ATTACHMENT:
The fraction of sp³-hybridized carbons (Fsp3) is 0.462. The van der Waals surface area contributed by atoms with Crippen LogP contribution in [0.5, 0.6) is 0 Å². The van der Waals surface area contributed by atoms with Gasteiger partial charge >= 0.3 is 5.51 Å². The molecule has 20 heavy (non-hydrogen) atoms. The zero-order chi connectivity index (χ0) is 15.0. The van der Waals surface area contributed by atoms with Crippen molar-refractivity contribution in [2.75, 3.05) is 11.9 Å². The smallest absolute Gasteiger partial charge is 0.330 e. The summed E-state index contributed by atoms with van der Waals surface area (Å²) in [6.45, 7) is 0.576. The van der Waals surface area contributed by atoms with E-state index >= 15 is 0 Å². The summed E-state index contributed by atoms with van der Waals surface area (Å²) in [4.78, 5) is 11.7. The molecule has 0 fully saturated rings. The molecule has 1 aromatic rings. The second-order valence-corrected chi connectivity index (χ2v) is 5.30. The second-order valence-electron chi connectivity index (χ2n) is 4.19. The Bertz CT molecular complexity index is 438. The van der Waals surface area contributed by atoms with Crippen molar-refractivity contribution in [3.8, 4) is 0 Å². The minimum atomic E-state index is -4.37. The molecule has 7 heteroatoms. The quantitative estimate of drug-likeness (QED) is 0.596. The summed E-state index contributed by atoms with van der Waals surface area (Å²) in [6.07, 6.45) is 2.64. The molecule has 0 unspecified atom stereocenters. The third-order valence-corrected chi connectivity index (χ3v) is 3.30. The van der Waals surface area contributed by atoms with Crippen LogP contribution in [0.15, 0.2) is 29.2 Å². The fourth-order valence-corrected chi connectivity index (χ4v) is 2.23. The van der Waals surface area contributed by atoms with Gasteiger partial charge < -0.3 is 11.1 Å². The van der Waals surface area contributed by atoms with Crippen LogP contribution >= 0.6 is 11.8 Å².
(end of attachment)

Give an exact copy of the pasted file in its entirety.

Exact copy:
The fraction of sp³-hybridized carbons (Fsp3) is 0.462. The van der Waals surface area contributed by atoms with Crippen LogP contribution in [0.5, 0.6) is 0 Å². The van der Waals surface area contributed by atoms with Gasteiger partial charge >= 0.3 is 5.51 Å². The molecule has 20 heavy (non-hydrogen) atoms. The zero-order chi connectivity index (χ0) is 15.0. The van der Waals surface area contributed by atoms with Crippen molar-refractivity contribution in [2.75, 3.05) is 11.9 Å². The smallest absolute Gasteiger partial charge is 0.330 e. The summed E-state index contributed by atoms with van der Waals surface area (Å²) in [6.45, 7) is 0.576. The van der Waals surface area contributed by atoms with E-state index >= 15 is 0 Å². The summed E-state index contributed by atoms with van der Waals surface area (Å²) in [4.78, 5) is 11.7. The molecule has 0 fully saturated rings. The molecule has 1 aromatic rings. The second-order valence-corrected chi connectivity index (χ2v) is 5.30. The second-order valence-electron chi connectivity index (χ2n) is 4.19. The Bertz CT molecular complexity index is 438. The van der Waals surface area contributed by atoms with Crippen molar-refractivity contribution in [3.8, 4) is 0 Å². The minimum atomic E-state index is -4.37. The molecule has 7 heteroatoms. The quantitative estimate of drug-likeness (QED) is 0.596. The summed E-state index contributed by atoms with van der Waals surface area (Å²) in [6.07, 6.45) is 2.64. The molecule has 0 unspecified atom stereocenters. The third-order valence-corrected chi connectivity index (χ3v) is 3.30. The van der Waals surface area contributed by atoms with Crippen LogP contribution in [0.15, 0.2) is 29.2 Å². The fourth-order valence-corrected chi connectivity index (χ4v) is 2.23. The van der Waals surface area contributed by atoms with Gasteiger partial charge < -0.3 is 11.1 Å². The van der Waals surface area contributed by atoms with Crippen LogP contribution >= 0.6 is 11.8 Å².